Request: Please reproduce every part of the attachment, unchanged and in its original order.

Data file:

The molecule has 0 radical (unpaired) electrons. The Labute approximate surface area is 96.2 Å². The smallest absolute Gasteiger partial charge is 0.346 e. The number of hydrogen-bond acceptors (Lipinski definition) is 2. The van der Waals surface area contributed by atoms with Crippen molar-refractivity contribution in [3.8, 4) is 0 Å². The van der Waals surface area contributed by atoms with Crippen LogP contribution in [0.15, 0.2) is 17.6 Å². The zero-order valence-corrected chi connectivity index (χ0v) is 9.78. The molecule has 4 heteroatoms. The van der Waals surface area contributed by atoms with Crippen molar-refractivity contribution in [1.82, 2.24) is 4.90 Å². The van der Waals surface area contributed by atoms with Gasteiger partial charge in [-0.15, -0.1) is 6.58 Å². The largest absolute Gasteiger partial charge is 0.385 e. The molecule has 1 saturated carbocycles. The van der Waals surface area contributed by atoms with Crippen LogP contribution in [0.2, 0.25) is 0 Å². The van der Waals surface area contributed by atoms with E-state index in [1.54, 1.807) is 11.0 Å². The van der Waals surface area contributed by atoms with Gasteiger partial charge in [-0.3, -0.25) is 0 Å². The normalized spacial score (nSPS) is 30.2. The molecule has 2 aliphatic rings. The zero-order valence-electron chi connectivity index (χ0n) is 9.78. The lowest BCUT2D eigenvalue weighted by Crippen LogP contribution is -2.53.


The molecule has 0 radical (unpaired) electrons. The Labute approximate surface area is 96.2 Å². The smallest absolute Gasteiger partial charge is 0.346 e. The number of hydrogen-bond acceptors (Lipinski definition) is 2. The van der Waals surface area contributed by atoms with Crippen molar-refractivity contribution in [3.8, 4) is 0 Å². The van der Waals surface area contributed by atoms with Crippen LogP contribution in [0.15, 0.2) is 17.6 Å². The zero-order valence-corrected chi connectivity index (χ0v) is 9.78. The molecule has 4 heteroatoms. The van der Waals surface area contributed by atoms with Crippen molar-refractivity contribution in [1.82, 2.24) is 4.90 Å². The van der Waals surface area contributed by atoms with Gasteiger partial charge in [-0.15, -0.1) is 6.58 Å². The largest absolute Gasteiger partial charge is 0.385 e. The molecule has 1 saturated carbocycles. The van der Waals surface area contributed by atoms with Crippen LogP contribution in [0.2, 0.25) is 0 Å². The van der Waals surface area contributed by atoms with E-state index in [1.54, 1.807) is 11.0 Å². The van der Waals surface area contributed by atoms with Gasteiger partial charge in [-0.3, -0.25) is 0 Å². The normalized spacial score (nSPS) is 30.2. The molecule has 2 aliphatic rings. The zero-order valence-electron chi connectivity index (χ0n) is 9.78. The lowest BCUT2D eigenvalue weighted by Crippen LogP contribution is -2.53.